Dissertations and Theses @ UNI


Open Access Thesis


University of Northern Iowa--Students--Recreation; Beijing da xue--Students--Recreation; Beijing da xue; University of Northern Iowa; College students--Recreation--Iowa--Cedar Falls; College students--Recreation--China--Beijing; College students--Recreation; Students--Recreation; China--Beijing; Iowa--Cedar Falls;


The benefits associated with regular physical activity have been well documented in recent years. Numerous studies have investigated physical activity patterns among children, adolescents, and adults, yet little work to date has examined the patterns of habitual physical activity participation among pre-service physical education (PE) majors. Furthermore, inasmuch as physical activity affords health benefits irrespective of one's nationality or culture, comparisons among the peoples of nations around the world becomes of greater interest.

This study was designed to examine the leisure-time physical activity patterns of physical education major students in selected institutions from the People's Republic of China (PRC) and the United States (U.S.). Data were collected from 184 PE major students enrolled in Beijing University of Physical Education (n = 98) and the University of Northern Iowa (n = 86) during April 1998 using a self-report questionnaire. The questionnaire was an adaptation of the Modifiable Activity Questionnaire designed to assess physical activity participation patterns and behaviors. With the exception of a few questions that were modified to reflect cultural differences, the questionnaires were identical.

Results indicated that physical education major students in both the United States and China are more active than the general adult population. Approximately 62% of PRC students and 80% of U.S. students reported participation in leisure-time physical activities three or more of the previous seven days. U.S. students are generally more active than PRC students during their leisure-time, but less active during physical education activity classes. Students' preference of leisure-time physical activities as well as exercise behaviors often reflects cultural and ethnic differences between the two countries. Jogging and basketball were identified as the two most frequently participated in leisure-time physical activities for both PRC and U.S. students. For PRC students, the next most prevalent activities were swimming, soccer, ping-pong, and volleyball; while U.S. students reported weight training, bicycling, softball/baseball, and dancing. Results from the past-year physical activity participation of both groups indicated a notable seasonal variation in participation rates among the most common activities.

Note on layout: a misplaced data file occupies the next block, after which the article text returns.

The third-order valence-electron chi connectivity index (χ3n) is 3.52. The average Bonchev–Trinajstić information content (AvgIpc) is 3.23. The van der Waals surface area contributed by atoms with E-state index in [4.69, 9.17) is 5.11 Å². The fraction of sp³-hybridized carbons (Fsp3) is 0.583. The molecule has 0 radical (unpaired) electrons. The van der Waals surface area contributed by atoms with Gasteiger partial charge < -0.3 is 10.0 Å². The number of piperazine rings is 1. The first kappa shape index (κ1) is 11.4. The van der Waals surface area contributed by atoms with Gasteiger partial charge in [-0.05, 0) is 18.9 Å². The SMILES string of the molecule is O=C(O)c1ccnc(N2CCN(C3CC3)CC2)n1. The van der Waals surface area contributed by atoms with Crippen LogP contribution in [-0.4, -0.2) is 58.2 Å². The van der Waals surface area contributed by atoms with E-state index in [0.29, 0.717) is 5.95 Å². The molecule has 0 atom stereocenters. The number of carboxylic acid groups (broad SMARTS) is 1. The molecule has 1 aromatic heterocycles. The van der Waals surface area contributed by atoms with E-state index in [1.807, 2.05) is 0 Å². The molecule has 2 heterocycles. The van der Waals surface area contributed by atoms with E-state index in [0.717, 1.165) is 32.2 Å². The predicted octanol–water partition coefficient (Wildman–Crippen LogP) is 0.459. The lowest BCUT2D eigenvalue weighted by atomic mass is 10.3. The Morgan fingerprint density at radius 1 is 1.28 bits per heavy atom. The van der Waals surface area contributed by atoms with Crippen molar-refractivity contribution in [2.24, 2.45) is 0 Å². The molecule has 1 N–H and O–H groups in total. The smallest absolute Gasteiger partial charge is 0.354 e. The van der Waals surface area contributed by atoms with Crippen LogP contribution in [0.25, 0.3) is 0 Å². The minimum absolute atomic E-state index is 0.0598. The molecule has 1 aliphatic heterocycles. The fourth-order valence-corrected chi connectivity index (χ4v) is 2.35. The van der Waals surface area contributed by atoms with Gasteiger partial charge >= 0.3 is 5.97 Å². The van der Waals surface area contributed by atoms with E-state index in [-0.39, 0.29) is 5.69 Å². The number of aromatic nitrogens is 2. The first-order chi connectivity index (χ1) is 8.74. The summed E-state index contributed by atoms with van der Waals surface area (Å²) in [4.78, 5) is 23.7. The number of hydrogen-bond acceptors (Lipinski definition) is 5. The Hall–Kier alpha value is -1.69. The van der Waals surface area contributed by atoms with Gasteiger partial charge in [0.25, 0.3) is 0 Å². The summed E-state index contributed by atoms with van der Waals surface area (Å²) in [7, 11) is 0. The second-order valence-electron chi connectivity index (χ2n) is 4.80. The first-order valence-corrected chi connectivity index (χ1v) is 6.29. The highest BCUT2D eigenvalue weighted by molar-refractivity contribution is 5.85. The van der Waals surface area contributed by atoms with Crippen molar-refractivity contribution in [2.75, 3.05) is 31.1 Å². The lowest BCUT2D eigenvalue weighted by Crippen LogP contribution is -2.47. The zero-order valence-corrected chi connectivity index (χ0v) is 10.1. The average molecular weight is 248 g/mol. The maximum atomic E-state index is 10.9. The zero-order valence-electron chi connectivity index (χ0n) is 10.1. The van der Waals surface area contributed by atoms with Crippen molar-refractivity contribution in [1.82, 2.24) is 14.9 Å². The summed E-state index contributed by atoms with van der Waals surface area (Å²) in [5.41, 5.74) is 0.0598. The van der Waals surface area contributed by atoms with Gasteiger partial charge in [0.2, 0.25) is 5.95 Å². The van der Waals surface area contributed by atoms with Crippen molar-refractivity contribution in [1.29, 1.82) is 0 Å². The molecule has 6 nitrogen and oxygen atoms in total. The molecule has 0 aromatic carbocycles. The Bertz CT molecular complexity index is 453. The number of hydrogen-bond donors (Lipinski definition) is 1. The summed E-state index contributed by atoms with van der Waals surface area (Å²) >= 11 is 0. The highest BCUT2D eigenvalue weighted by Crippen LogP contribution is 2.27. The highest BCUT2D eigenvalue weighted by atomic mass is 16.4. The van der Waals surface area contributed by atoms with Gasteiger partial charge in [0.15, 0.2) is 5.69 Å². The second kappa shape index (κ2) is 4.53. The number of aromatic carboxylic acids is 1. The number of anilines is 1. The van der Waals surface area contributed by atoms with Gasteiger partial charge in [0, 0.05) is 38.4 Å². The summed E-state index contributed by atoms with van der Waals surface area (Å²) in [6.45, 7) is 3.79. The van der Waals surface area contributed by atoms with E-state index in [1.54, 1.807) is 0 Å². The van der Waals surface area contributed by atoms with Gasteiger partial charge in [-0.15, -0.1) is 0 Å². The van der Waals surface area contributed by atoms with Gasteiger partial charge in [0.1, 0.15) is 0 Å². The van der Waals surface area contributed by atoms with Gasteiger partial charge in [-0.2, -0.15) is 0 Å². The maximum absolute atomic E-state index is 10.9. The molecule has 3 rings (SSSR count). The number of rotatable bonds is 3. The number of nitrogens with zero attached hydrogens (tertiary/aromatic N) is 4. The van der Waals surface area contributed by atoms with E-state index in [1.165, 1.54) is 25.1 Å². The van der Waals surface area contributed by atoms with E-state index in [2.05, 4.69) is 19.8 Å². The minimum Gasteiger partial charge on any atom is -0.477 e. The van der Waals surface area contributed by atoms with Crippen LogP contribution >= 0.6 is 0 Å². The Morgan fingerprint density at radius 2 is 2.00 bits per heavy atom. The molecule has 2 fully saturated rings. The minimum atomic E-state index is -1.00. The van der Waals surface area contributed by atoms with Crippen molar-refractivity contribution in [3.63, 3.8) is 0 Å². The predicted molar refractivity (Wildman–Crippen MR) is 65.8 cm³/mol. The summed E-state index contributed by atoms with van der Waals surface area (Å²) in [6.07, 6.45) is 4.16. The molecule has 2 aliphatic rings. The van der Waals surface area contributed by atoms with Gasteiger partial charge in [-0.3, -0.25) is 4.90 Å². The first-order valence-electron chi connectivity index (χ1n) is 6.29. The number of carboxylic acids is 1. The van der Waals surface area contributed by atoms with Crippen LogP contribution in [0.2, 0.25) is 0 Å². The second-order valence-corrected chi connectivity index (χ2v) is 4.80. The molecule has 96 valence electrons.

There is considerable variance in the reasons for physical activity participation among physical education major students in the United States and China. For U.S. students, reasons related to self-feelings of physical activity participation were rated the most important. For PRC students, to improve fitness and develop sport skills were ranked higher than the reasons related to individual feelings. Although there were a few notable differences between the PRC and U.S. students, for the most part, the relative importance of the reasons given for discontinuing their physical activity participation was similar.

Year of Submission


Degree Name

Master of Arts


School of Health, Physical Education, and Leisure Services

First Advisor

Larry D. Hensley

Second Advisor

Sharon Huddleston

Third Advisor

Tom Davis


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Date Original


Object Description

1 PDF file (94 leaves)